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A monumental figure in honoring city's veterans

It looks like Veterans Memorial Park will finally get its World War II monument. "It needed to be done," WWII veteran Phil Blake said.

Plans and fundraising are under way for the $30,000 project, which will feature two six-foot-tall granite panels. Hopes are that it will be in place by December, around Pearl Harbor Day.

"He's the epicenter for this," Ted Ayres said of Blake, the unofficial caretaker of Wichita's veterans memorials. Ayres chairs World War II Memorial Inc., the group that is pushing the plans forward.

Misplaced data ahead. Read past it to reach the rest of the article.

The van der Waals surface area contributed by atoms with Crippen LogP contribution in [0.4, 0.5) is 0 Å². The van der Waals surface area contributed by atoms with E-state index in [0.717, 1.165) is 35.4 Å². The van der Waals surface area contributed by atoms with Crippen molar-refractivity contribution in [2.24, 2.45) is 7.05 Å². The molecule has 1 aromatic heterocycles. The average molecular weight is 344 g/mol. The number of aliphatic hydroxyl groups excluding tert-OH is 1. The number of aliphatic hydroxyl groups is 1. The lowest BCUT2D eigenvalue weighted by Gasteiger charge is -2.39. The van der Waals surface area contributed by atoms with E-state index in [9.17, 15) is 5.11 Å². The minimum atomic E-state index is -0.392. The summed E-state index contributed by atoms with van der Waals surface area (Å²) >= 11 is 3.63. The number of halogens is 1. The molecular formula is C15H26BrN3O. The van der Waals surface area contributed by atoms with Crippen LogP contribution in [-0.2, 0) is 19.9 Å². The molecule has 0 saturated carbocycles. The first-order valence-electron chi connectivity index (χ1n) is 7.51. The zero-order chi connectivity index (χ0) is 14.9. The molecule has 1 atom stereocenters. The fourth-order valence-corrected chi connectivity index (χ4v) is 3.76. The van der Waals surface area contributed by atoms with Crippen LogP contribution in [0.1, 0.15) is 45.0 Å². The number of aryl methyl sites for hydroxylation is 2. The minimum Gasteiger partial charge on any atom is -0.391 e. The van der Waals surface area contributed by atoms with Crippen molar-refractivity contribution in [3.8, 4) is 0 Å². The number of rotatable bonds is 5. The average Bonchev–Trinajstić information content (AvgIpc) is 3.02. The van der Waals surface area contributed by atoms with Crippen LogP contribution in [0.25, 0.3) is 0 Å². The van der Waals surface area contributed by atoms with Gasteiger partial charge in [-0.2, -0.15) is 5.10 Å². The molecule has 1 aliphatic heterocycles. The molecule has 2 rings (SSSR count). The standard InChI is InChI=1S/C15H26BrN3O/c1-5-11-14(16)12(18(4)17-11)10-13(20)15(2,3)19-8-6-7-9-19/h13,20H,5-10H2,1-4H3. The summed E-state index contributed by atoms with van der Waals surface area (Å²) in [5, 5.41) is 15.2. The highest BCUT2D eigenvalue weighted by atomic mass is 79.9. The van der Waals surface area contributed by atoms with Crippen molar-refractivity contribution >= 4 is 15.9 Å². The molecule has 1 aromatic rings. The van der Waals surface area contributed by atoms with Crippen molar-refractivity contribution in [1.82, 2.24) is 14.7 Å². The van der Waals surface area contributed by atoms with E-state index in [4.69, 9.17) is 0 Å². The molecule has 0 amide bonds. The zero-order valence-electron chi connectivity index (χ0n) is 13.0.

Through the years, Blake, 87, has raised hundreds of thousands of dollars to preserve the city's existing monuments for all wars and veterans and to get others built. He also has established a nonprofit that helps maintain the memorials and written a book about them, "They Paid the Price."

"Our schools are not teaching about the past struggles that our country has engaged in," Blake said. "Many don't know that Pearl Harbor started World War II. They don't realize that veterans memorials are not put there to run skateboards up and down."

The existing memorial

As a child, Blake used to play around the old cannon at the Spanish-American War monument in Riverside Park. Today, he uses his passion for this country's veterans by working on memorials.

Stomach and esophagus cancer slowed Blake in 2006 when he was in a coma for six weeks. Doctors told him the cancer was terminal.

But he bounced back the next year and continued his efforts.